Lessons in Order
29: Minor Key Triads
Lessons by Topic
Lesson 29: Minor Key TriadsThis lesson teaches minor keys and the chords commonly used with them.
Before taking this lesson, you should know:
We mentioned minor keys in Lesson 19: Keys. A basic set of chords we can use in a minor key are the diatonic triads from the key's natural minor scale. If you understand how we found the major-scale diatonic triads in Lesson 22: Diatonic Triads, and you know the natural minor scale, then I hope it's easy to understand how these natural-minor diatonic triads work. Let's use an example to find them:
Say you want to find the diatonic triads for the key of B minor. The B natural minor scale consists of these pitches:
B C♯ D E F♯ G A B
This table shows how we construct the B-minor diatonic triads by selecting notes from the B minor scale:
So, the common natural-minor diatonic triads in any minor key are:
I ♭III IVm Vm ♭VI ♭VII
Vm vs. V Major
The diatonic "five chord" in natural minor is Vm, a minor chord, as you see above. However, in classical music (and often in pop music too), the "five chord" that's actually used in minor-key music is V, a major chord, even though it's not diatonic. This is because it's considered to sound more dominant and lead more strongly back to the tonic than the Vm chord does.
In your minor-key song, you can use either V or Vm:
For reference, here are the commonly used triads in each common minor key:
Mixing Major and Minor
Major and minor keys can be mixed in the same song. There are two main ways this is done:
Parallel major and minor keys are pairs of major and minor keys which have the same tonic (the same "name" or "home pitch"). For example, the keys of B major and B minor are a parallel major/minor pair.
Parallel major and minor keys are often mixed by borrowing chords from the parallel minor when a song is mostly in a major key. For example:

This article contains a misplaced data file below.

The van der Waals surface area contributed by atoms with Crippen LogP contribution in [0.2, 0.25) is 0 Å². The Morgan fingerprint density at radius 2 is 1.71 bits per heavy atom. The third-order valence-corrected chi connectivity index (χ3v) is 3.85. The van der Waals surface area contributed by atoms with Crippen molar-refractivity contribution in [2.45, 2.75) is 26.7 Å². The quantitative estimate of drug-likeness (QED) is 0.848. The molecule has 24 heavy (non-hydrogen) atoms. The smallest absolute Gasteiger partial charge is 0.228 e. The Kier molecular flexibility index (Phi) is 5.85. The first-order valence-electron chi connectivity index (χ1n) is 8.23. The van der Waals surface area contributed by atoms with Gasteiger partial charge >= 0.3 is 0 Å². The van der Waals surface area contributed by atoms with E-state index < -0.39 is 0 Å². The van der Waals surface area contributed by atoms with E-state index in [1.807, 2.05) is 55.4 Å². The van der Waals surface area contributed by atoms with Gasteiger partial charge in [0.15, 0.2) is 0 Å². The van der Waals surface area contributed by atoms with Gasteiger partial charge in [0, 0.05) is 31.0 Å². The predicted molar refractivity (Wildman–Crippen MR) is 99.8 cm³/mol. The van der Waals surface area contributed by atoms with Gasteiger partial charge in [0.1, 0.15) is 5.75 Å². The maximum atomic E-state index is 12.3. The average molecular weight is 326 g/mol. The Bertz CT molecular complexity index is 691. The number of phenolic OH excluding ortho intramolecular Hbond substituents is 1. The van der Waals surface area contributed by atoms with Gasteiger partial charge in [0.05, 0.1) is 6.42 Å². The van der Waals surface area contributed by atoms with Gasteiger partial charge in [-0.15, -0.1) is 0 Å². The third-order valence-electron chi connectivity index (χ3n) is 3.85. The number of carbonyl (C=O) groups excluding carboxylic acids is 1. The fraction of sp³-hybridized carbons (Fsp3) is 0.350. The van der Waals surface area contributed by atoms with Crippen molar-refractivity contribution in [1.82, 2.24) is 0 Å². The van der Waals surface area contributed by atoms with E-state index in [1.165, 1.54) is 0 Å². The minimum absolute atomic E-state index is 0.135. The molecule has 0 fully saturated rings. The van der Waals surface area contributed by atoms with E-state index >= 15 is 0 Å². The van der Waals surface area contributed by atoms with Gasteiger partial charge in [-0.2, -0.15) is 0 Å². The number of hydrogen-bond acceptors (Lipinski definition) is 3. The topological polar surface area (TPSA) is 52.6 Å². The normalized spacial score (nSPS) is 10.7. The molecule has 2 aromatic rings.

Relative major and minor keys have the same relationship as relative major and minor scales (Lesson 27: Natural Minor Scale); they use the same pitches as each other. For example, the C major scale and the A natural minor scale are relative major and minor scales; therefore, the key of C major and the key of A minor are relative major and minor keys.
Relative major and minor keys are often mixed by having the song move back and forth between the major and minor keys. For example, a song might be in the key of C major in one section, and then be in the key of A minor in the next section. It can be hard to decide, when you're analyzing a song, whether such a "relative key change" is happening at all, since the pair of relative major and minor keys share the same diatonic chords.
To understand the different effects of these minor-key chords, you'll want to understand their diatonic functions (T, SD, or D), like we did for major-key diatonic chords in Lesson 26: Diatonic Function Analysis. The diatonic functions of the minor-key chords are not as well established as they are for the major-key chords, but here's how I classify them:
You can add these activities to your writing exercises (from Lesson 2: Practicing Songwriting):